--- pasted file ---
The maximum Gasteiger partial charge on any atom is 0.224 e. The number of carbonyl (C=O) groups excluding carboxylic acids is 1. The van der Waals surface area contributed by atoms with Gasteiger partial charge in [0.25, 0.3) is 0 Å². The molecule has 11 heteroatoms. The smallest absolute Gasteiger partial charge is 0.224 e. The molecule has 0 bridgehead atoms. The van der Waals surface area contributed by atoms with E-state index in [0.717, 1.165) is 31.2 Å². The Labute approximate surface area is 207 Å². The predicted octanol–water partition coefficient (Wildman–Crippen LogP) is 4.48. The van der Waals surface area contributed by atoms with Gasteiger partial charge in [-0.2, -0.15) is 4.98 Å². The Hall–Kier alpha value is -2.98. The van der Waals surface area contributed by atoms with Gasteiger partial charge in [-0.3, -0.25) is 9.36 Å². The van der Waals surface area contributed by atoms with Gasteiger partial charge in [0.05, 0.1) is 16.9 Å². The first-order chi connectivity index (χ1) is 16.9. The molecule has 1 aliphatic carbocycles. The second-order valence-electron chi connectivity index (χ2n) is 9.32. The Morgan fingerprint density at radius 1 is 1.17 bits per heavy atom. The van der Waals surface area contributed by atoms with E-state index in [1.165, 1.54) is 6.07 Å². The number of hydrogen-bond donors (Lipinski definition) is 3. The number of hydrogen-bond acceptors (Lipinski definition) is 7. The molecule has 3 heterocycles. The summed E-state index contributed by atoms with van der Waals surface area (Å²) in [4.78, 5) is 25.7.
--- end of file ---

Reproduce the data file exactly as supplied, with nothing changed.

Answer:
The maximum Gasteiger partial charge on any atom is 0.224 e. The number of carbonyl (C=O) groups excluding carboxylic acids is 1. The van der Waals surface area contributed by atoms with Gasteiger partial charge in [0.25, 0.3) is 0 Å². The molecule has 11 heteroatoms. The smallest absolute Gasteiger partial charge is 0.224 e. The molecule has 0 bridgehead atoms. The van der Waals surface area contributed by atoms with E-state index in [0.717, 1.165) is 31.2 Å². The Labute approximate surface area is 207 Å². The predicted octanol–water partition coefficient (Wildman–Crippen LogP) is 4.48. The van der Waals surface area contributed by atoms with Gasteiger partial charge in [-0.2, -0.15) is 4.98 Å². The Hall–Kier alpha value is -2.98. The van der Waals surface area contributed by atoms with Gasteiger partial charge in [-0.3, -0.25) is 9.36 Å². The van der Waals surface area contributed by atoms with Gasteiger partial charge in [0.05, 0.1) is 16.9 Å². The first-order chi connectivity index (χ1) is 16.9. The molecule has 1 aliphatic carbocycles. The second-order valence-electron chi connectivity index (χ2n) is 9.32. The Morgan fingerprint density at radius 1 is 1.17 bits per heavy atom. The van der Waals surface area contributed by atoms with E-state index in [1.165, 1.54) is 6.07 Å². The number of hydrogen-bond donors (Lipinski definition) is 3. The number of hydrogen-bond acceptors (Lipinski definition) is 7. The molecule has 3 heterocycles. The summed E-state index contributed by atoms with van der Waals surface area (Å²) in [4.78, 5) is 25.7.